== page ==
Conquering Addiction


Opioid crisis turns into fentanyl crisis as deadly "Mexican Oxy" hits the streets

Just one gram is enough to kill 500 people
Posted at 6:55 AM, Sep 19, 2019
and last updated 2019-09-20 01:49:00-04

TUCSON, Ariz. — One gram of fentanyl can kill up to 500 people, according to DEA Special Agent in Charge Doug Coleman.

He is on the front lines of the U.S. Drug Enforcement Administration's efforts to stop the flow of illegal fentanyl into the country.

Coleman says two milligrams of fentanyl is a lethal dose for someone who doesn't have a tolerance.

"The amount of fentanyl you have here could kill thousands of people," Coleman said showing KGUN 9 around a massive drug warehouse in Phoenix. "And we seize this on a daily basis here. That's how much is coming into the country."

Coleman has seen the opioid crisis in the U.S. evolve into a fentanyl crisis.

"The opioid addict population that we have started looking for a better, more potent high," said Coleman.

That more potent high was initially found with Chinese manufactured fentanyl, but then the Mexican drug cartels seized the opportunity to get in on the fentanyl game.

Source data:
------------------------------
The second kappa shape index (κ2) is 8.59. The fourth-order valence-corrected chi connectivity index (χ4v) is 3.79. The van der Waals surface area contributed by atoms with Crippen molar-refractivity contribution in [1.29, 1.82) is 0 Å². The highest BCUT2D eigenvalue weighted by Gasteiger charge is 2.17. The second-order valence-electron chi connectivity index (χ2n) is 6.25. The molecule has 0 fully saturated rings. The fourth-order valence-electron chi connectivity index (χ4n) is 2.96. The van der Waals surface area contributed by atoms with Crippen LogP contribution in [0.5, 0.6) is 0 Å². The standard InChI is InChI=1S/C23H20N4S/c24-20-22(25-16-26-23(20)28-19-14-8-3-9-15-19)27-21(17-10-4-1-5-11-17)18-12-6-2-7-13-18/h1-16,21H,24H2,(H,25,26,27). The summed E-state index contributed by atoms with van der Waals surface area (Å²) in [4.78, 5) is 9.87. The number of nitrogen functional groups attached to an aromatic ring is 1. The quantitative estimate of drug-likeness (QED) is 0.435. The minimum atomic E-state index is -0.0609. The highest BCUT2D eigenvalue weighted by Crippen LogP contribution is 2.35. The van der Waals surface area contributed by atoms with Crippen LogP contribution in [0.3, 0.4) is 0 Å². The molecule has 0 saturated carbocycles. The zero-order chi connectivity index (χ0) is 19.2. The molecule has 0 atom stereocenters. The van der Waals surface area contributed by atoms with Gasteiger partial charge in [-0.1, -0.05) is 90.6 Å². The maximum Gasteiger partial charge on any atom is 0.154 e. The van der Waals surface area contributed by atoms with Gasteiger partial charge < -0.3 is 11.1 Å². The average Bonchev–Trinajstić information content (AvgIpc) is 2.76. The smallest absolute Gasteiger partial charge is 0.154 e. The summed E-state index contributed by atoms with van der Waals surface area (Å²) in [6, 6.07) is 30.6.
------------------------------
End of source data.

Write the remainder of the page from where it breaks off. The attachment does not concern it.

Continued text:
"Right now we have about 85 to 90 percent of all the fentanyl that's coming into America, it's coming from Mexican sources," Coleman said. "So it's coming across the southwest border."

Often referred to as 'Mexican Oxy' the deadly fentanyl pills are designed to look just like an Oxycodone M-30 tablet, but that's where the similarities end.

"People are taking a tablet that they think is only going to give them a milligram and a half of fentanyl but because it's clandestinely manufactured in Mexico with two jokers in a garage mixing dope together, and then pill punching it out, there's no way to tell how much is in that pill," Coleman said. "So they take the tablet that they think has one and a half milligrams that they'll be able to survive and it actually has four milligrams that they don't survive."

Part of the DEA's responsibility is trying to catch those who are supplying the deadly 'Mexican Oxy' pill to buyers.

Their "heat" unit works with local authorities the moment an overdose death happens.

"Pull their phone records, look around the house, grab pocket trash... to try to find out the person that actually gave that lethal dose, and then we will put a case on them," Coleman said. "And in the federal system if we can prove that the person gave the dose, and they knew they were giving fentanyl to the person we can add an additional 20 years to their charge."